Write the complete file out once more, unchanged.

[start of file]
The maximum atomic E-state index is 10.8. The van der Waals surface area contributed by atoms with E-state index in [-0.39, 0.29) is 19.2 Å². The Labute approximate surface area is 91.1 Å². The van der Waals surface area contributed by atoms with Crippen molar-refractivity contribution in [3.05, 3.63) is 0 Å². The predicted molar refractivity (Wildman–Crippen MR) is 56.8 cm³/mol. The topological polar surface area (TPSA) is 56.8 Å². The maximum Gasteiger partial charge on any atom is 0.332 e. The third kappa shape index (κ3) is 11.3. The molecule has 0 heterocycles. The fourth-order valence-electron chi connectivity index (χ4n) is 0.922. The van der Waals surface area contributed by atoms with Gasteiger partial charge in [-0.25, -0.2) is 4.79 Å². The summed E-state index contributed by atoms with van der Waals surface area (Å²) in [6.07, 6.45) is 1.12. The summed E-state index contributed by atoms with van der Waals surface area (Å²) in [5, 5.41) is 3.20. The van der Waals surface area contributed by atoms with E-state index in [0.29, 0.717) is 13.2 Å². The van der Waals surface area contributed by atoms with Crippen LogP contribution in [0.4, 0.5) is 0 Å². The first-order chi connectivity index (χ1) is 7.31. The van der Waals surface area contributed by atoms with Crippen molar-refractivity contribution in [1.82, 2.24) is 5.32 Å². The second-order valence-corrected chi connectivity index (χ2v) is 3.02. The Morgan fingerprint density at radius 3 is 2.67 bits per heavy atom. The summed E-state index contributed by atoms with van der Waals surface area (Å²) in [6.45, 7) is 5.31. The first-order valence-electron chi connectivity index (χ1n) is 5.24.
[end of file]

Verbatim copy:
The maximum atomic E-state index is 10.8. The van der Waals surface area contributed by atoms with E-state index in [-0.39, 0.29) is 19.2 Å². The Labute approximate surface area is 91.1 Å². The van der Waals surface area contributed by atoms with Crippen molar-refractivity contribution in [3.05, 3.63) is 0 Å². The predicted molar refractivity (Wildman–Crippen MR) is 56.8 cm³/mol. The topological polar surface area (TPSA) is 56.8 Å². The maximum Gasteiger partial charge on any atom is 0.332 e. The third kappa shape index (κ3) is 11.3. The molecule has 0 heterocycles. The fourth-order valence-electron chi connectivity index (χ4n) is 0.922. The van der Waals surface area contributed by atoms with Gasteiger partial charge in [-0.25, -0.2) is 4.79 Å². The summed E-state index contributed by atoms with van der Waals surface area (Å²) in [6.07, 6.45) is 1.12. The summed E-state index contributed by atoms with van der Waals surface area (Å²) in [5, 5.41) is 3.20. The van der Waals surface area contributed by atoms with E-state index in [0.29, 0.717) is 13.2 Å². The van der Waals surface area contributed by atoms with Crippen LogP contribution in [0.4, 0.5) is 0 Å². The first-order chi connectivity index (χ1) is 7.31. The van der Waals surface area contributed by atoms with Crippen molar-refractivity contribution in [1.82, 2.24) is 5.32 Å². The second-order valence-corrected chi connectivity index (χ2v) is 3.02. The Morgan fingerprint density at radius 3 is 2.67 bits per heavy atom. The summed E-state index contributed by atoms with van der Waals surface area (Å²) in [6.45, 7) is 5.31. The first-order valence-electron chi connectivity index (χ1n) is 5.24.